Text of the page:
Artist Highlight: Peace Caravan Project

6:09 PM

Last week I was so excited to speak with photographer, filmmaker, and artist Marla Mossman about her latest project. I contacted her for an interview for the International Arts Movement because I thought her travels were so intriguing and her mission statement so awesome. Check out her gallery.

Read about the Peace Caravan Project, a body of photographs and stories documenting life along the Silk Road:

A woman from Jordan | A woman from Turkey

Departure in Jark Village Waras District, Bamyian Province, Afghanistan Departure in Jark Village Waras District, Bamyian Province, Afghanistan

Founded in 1996, the Peace Caravan Project is a non profit art project sponsored by the NYFA. Created by photographer, filmmaker, and artist Marla Mossman to explore and document places where cultural exchange continues to thrive just as it did thousands of years ago. Mossman travels along the Silk Road, an ancient series of trade routes that serves as a meeting place for nomads and merchants to carry goods and materials from the Mediterranean to China, crossing Central Asia and the Middle East. The significance of the Silk Road lies not only in the exchange of goods and materials, but in its cultural ties - between peoples of different race, religion, and political background. What piqued Mossman's interest was her search for her religious and cultural heritage and the threat of the indigenous traditions disappearing with the onset of modernization. We caught up with Mossman to ask a few questions about her time spent with the peoples of the Silk Road.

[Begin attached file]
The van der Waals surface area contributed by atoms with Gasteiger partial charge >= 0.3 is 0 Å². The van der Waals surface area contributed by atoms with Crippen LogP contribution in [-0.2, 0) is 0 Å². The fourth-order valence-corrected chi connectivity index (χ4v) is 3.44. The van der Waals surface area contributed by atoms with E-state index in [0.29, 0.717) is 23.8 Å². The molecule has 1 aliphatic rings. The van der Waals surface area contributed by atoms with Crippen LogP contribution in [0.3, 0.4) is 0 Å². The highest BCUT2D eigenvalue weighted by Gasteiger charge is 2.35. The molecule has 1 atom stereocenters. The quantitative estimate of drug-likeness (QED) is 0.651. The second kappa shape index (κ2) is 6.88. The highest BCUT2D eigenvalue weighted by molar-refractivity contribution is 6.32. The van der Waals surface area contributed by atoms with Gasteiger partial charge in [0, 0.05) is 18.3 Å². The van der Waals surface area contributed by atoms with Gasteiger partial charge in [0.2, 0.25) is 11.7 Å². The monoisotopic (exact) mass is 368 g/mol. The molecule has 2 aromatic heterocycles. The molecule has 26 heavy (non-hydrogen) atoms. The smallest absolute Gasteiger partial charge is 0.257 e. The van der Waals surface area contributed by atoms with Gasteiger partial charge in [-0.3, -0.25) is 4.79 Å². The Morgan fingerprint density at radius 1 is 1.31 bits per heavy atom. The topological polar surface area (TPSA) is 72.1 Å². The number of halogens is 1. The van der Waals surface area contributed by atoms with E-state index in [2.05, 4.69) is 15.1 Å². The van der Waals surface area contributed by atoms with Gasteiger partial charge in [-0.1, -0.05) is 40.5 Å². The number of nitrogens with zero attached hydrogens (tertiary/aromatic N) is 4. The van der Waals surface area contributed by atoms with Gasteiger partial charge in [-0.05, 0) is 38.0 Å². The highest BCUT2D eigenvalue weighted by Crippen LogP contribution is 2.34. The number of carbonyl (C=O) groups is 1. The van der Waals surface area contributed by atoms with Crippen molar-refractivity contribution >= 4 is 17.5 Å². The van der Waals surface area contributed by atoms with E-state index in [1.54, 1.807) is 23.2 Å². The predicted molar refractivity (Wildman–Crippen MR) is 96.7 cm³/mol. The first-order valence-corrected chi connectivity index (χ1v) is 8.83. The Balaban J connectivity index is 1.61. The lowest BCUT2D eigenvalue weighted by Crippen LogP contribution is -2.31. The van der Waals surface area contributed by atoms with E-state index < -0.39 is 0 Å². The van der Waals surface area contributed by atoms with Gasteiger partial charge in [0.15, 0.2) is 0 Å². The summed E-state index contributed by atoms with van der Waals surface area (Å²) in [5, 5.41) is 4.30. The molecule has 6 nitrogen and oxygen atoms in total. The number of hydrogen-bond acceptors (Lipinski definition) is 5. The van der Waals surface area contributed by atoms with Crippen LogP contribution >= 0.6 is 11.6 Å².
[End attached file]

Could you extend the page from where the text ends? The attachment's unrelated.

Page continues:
Camel Caravan Camel Caravan in Mingsha Sand Dunes Dunhaung, China.

IAM: What first interested you in starting the Peace Caravan Project?

Marla Mossman: It began with the idea of the relationship to all religion in the 21st century when I was asking the question of why don’t we have peace today. I was engaged in a study program of my own religion of Judaism and found a book of essays about Jewish merchants who had emigrated across this great Silk Road in the 2nd Century B.C. and how they populated this region. The fact that the great religions are still at war today, I wondered, Are these religious tenets, doctrines and these old stories relevant today? After centuries of the great religions, why is there no peace on earth? It is important to me to walk on that same path where the prophets and sages walked and see how the people are living in the shadows of the ancient monuments today. I go into the synagogues and mosques and churches and ask the questions: Why are we still at war? 

  IAM: Did you find your expectations met? 

  MM: There is a lot of fear in the world. Everywhere I travel people tell me I am a brave girl, or they ask, Why are you going there? Aren't you afraid? I photograph people in their everyday lives so that we will see that we are all similar living our daily lives. Events happen in pockets, but when the media gets involved or a press team comes and reports on them, everything becomes a superlative, exaggerated. I was in Afghanistan at a time when no foreigners were allowed on the street. Yet journalists were calling in to my fixer. If there wasn’t a body count of 10-15 people, the news team wouldn’t show up. The Peace Caravan Project is about the people out of the mainstream of history - showing our similar loves, fears, hopes, and dreams.